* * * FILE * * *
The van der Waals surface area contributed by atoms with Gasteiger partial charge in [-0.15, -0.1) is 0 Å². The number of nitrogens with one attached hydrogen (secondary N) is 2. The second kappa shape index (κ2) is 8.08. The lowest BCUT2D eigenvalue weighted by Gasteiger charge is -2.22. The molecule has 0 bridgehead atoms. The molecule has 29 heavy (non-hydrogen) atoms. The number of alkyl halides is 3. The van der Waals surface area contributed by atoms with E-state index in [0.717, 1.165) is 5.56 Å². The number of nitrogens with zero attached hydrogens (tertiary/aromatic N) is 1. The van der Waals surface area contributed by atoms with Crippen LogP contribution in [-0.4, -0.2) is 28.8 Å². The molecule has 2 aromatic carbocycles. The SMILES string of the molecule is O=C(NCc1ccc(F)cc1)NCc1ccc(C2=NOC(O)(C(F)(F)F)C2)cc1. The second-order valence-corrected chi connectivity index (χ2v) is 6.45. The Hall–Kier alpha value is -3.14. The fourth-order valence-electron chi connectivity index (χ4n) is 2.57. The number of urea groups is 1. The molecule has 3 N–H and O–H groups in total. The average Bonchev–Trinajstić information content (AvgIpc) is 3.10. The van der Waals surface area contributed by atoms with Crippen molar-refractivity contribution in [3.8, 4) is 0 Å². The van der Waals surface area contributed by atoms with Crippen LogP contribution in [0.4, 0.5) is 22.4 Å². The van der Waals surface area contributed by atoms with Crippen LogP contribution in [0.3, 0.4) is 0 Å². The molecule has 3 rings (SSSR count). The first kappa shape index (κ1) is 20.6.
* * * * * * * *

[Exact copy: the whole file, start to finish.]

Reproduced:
The van der Waals surface area contributed by atoms with Gasteiger partial charge in [-0.15, -0.1) is 0 Å². The number of nitrogens with one attached hydrogen (secondary N) is 2. The second kappa shape index (κ2) is 8.08. The lowest BCUT2D eigenvalue weighted by Gasteiger charge is -2.22. The molecule has 0 bridgehead atoms. The molecule has 29 heavy (non-hydrogen) atoms. The number of alkyl halides is 3. The van der Waals surface area contributed by atoms with E-state index in [0.717, 1.165) is 5.56 Å². The number of nitrogens with zero attached hydrogens (tertiary/aromatic N) is 1. The van der Waals surface area contributed by atoms with Crippen LogP contribution in [-0.4, -0.2) is 28.8 Å². The molecule has 2 aromatic carbocycles. The SMILES string of the molecule is O=C(NCc1ccc(F)cc1)NCc1ccc(C2=NOC(O)(C(F)(F)F)C2)cc1. The second-order valence-corrected chi connectivity index (χ2v) is 6.45. The Hall–Kier alpha value is -3.14. The fourth-order valence-electron chi connectivity index (χ4n) is 2.57. The number of urea groups is 1. The molecule has 3 N–H and O–H groups in total. The average Bonchev–Trinajstić information content (AvgIpc) is 3.10. The van der Waals surface area contributed by atoms with Crippen molar-refractivity contribution in [3.8, 4) is 0 Å². The van der Waals surface area contributed by atoms with Crippen LogP contribution in [0.4, 0.5) is 22.4 Å². The van der Waals surface area contributed by atoms with Crippen LogP contribution in [0.3, 0.4) is 0 Å². The molecule has 3 rings (SSSR count). The first kappa shape index (κ1) is 20.6.